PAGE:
Project Manager Spencer Lemmon reports that in August, WBC crews along with help from WCC rebuilt Sparks Field for Willamette University. This consisted of re-grading the field for improved drainage, installing 1200 LF of 10-foot chain-link fence and adding 950 feet of 35-foot-tall netting system along the perimeter. Despite design and permitting issues, crews were able to get the project completed on time.

Wildish Standard Paving Co.

Crews installing bypass piping Project Engineer, Ryan Drake reports that on Neil Creek Culvert project, crews have installed the bypass piping and the dams to control the water through the culvert, and have chipped out and removed all the old weirs and rock that was stuck in the culvert. Next they will repair the bottom and sides of the box culvert, and form and pour piers.

On the SE 82nd Ave./Boring Road project, the crew raised the bridge 2 feet 4 inches and poured columns and end bents. They will add new F-rail, and a new overlay on the deck. They will place rock and bring the road grade up to a new bridge elevation.

Project Manager Ryan Elliott reports that Shawn Cook and crew have finished the main portion of the bridge and construction on the Mylsony Bridge project. After the grade is built, the crew will place impact panels and moment slabs. Dan Payne and crew began the 8-foot-deep over-excavation on the bridge ends and installed water and storm lines.

At Foster Streetscape, Joe Peterson's crew restriped the west end of the project. The electrical subcontractor is beginning underground work. Barry Schafer's crews have begun replacing storm line. At the east end of the job, Scott Wade's cres will begin fully reconstructing 10 blocks of roadway and sidewalks while maintaining traffic on this busy street.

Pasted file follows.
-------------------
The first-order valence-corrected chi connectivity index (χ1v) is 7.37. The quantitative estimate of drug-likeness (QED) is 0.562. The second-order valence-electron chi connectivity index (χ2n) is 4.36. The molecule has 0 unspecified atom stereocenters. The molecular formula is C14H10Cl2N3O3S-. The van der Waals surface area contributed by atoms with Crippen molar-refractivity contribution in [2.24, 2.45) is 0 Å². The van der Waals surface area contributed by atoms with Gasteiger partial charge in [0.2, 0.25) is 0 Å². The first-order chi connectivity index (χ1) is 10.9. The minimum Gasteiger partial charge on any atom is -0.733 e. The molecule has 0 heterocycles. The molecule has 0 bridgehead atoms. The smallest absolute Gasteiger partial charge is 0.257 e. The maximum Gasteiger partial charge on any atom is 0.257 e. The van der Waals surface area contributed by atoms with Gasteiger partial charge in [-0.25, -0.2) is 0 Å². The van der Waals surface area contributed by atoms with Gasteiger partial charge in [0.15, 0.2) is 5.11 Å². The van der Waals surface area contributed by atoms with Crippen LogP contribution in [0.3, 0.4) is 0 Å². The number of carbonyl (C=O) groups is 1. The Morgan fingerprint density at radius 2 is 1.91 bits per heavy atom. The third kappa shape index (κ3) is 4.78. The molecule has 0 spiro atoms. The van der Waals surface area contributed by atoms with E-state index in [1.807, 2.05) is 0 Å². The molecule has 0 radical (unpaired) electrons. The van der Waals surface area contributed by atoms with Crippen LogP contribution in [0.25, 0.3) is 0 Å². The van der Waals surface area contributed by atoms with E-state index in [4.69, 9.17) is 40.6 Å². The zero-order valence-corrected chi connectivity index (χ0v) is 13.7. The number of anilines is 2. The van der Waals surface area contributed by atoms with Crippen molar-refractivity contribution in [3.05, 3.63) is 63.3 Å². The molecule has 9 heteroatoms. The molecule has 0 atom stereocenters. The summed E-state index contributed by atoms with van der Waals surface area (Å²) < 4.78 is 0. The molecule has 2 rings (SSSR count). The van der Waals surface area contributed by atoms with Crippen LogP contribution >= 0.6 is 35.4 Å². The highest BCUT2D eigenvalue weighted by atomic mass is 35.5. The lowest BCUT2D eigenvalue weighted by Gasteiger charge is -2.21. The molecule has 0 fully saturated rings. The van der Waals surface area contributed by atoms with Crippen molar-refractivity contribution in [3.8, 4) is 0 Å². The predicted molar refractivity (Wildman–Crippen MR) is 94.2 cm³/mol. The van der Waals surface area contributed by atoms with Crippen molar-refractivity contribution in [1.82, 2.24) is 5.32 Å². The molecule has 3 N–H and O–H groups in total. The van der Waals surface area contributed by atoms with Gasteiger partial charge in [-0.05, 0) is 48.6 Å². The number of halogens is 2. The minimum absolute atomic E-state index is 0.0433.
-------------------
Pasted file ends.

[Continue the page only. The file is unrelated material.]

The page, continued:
Project Engineer, Matt Olney reports that the crew at NW 185th and NW Springville Road is close to completing the project. The pipe crew finished all underground work including job-to-date totals of approximately 3500 LF of storm pipe, 1000 LF of sanitary pipe and 1700 LF of waterline led by Mike Kivett. The grading crew led by Charlie Boden and Jeff Stanton completed all major excavation totaling 40,000 CY, with 37,000 tons of aggregate base in the new roadway sections and realigned intersection. With help from the structures crew including Dan Lutze, Dan McHargue, Elliot Marples and Carl Breese, they completed three retaining walls and concrete stairs. This project highlights the teamwork and dedication across our company. Subcontractors have been working alongside the Wildish crew to complete the electrical, concrete curbs and flatwork, landscaping, and asphalt paving. This two-season, $7M project has been completed without any lost time accidents.

Project Manager Alan Bird reports that on the 175th Avenue project, Scott Wade and crew have finished the storm drain and the base rock prep for the entire east side road widening. The crew is working on sidewalk grade. Meanwhile, Mike Kivett and crew will do the last two runs of sanitary. Subcontractors will do signal upgrades, grinding, top lift paving, sidewalks and landscape. Work will be completed in September.